We often reference a “100 year flood” or “100 year storm.” What does this mean? Toronto and Region Conservation Authority (TRCA) has a useful glossary of terms that you can access here. TRCA defines the 100 year flood as a flood, based on an analysis of precipitation, snow melt, or a combination thereof, having a return period of 100 years on average, or having a 1% chance of occurring or being exceeded in any given year.
Ontario’s flood protection standards are among the most stringent in the world. The area at risk of flooding in the Port Lands and eastern downtown is in the Regulatory Flood Plain of the Don River. This means that during a Regulatory Storm, the area would take on floodwaters from the Don River. The Province of Ontario defines a Regulatory Storm as the 1 in 100 year storm or the most severe storm to ever hit the region (whichever is the larger event). For Toronto, that is 1954’s Hurricane Hazel. A common misconception about flood risk is that because an area hasn’t flooded before it won’t flood in the future. When Hurricane Hazel hit, the most intense rainfall occurred over the Humber River, not the Don. Had it centered around the Don watershed instead, which isn’t that far away from the Humber watershed, we would have seen significant flooding in this area. While the risk of a Hurricane Hazel type storm falling over the Don watershed is small, the consequences of such an event would be severe. Therefore, it’s important that riverine flood protection is implemented here.
Port Lands Flood Protection is about protecting against flooding from the Don River, which is separate from possible effects of high lake levels. When we began detailed design, we based our flood modelling on provincial guidelines to protect the Port Lands and surrounding area from flooding in the event of a Regulatory Storm. The Province of Ontario defines a Regulatory Storm as the 1 in 100 year storm or the most severe storm to ever hit the region (whichever is the larger event). For Toronto, that is 1954’s Hurricane Hazel. Our design creates 100 per cent resiliency during a storm even larger than Hurricane Hazel. Water levels in Lake Ontario typically fluctuate by up to one metre above and below average lake levels. Because of this, we’re designing wetlands that can survive extremes of high or low water levels. The wetlands will be built at different elevations, which means if water levels go up or down, there will always be some areas available for fish, birds and other wildlife to find food and shelter. This keeps the entire system healthy. In the event of prolonged extreme weather or lack of water due to low lake levels, a monitoring plan will be in place so that we can adapt the system. Hydraulic modelling indicates that that the forecasted increases in the 100-year high lake level will not significantly impact the design flood levels from the Don River.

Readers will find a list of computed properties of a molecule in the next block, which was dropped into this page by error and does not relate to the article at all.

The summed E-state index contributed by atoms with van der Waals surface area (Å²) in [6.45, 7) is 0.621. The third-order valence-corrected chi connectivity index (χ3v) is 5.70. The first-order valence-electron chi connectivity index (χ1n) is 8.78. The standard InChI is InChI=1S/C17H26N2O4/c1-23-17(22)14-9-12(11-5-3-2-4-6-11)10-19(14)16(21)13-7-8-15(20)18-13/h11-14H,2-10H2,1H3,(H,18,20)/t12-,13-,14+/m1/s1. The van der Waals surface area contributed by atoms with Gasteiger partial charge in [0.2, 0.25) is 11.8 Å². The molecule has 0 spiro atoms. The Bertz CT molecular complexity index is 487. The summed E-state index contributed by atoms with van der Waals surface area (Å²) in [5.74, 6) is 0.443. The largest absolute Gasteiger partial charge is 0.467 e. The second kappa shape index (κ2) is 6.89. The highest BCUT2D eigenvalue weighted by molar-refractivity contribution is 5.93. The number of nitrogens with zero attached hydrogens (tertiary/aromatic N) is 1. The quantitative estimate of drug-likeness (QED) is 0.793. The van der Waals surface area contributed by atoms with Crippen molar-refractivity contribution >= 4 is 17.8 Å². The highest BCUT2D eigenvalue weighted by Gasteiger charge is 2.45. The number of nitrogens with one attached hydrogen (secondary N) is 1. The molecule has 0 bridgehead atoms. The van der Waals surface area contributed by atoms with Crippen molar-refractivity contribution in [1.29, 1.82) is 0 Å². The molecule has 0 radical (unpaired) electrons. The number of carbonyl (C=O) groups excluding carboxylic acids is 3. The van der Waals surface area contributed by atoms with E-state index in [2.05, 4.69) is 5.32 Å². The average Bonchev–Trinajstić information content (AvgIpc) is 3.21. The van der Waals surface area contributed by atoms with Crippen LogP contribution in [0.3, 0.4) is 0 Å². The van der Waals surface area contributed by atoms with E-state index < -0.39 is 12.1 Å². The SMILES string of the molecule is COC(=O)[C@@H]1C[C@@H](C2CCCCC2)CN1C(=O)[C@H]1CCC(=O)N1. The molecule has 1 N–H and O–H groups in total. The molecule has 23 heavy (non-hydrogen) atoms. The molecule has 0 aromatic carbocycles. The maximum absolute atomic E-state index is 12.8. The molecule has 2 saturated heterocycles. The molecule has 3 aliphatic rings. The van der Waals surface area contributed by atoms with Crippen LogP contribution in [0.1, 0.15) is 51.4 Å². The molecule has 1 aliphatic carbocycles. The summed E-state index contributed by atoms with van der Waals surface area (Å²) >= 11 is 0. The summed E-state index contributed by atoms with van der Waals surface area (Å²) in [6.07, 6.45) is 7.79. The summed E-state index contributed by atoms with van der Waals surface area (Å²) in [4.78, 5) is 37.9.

So, if it doesn’t change the flood risk from the Don River, what impact does higher lake levels have? The Port Lands, in their existing condition, would be at risk from rising lake levels just like elsewhere on the waterfront – unrelated to its location in the Don River’s watershed. Our initial designs for infrastructure like dock walls and underground utilities were done to accommodate the original 100-year high lake level condition of 75.7m. However, due to the record high lake levels that were experienced in 2017 and 2019, the 100-year high lake level has been reforecasted twice since the beginning of the project. The first time the 100-year lake level was adjusted, in summer 2019, Waterfront Toronto adjusted our designs to reflect that new high lake condition. After TRCA’s most recent recommendation that these numbers again be increased to 76.2m, Waterfront Toronto is now exploring what changes to the design are necessary or possible, in consultation with our government partners. We are now reviewing any remaining recommendations and will provide updates when we have that information.
It’s important to clarify that higher lake levels would not result in catastrophic lake flooding on the future Villiers Island. As part of PLFP, those areas will be raised well above high lake levels to address the flood risk from the Don River. The main challenge within the Port Lands Flood Protection project area will be localized run-off and ponding from those future urban lands if lake levels are very high.
290 hectares of land are at risk due to flooding from the Don River, under a Hurricane-Hazel-sized storm event.
This image shows the area of the eastern waterfront that is at risk of flooding:
This project will remove the flood risk to 240 hectares of land. The majority of the remaining 50 hectares of land will be intentionally designed to flood, and they are located within the Keating Channel and the new naturalized river valley system.
Read more about flood risks in Toronto here.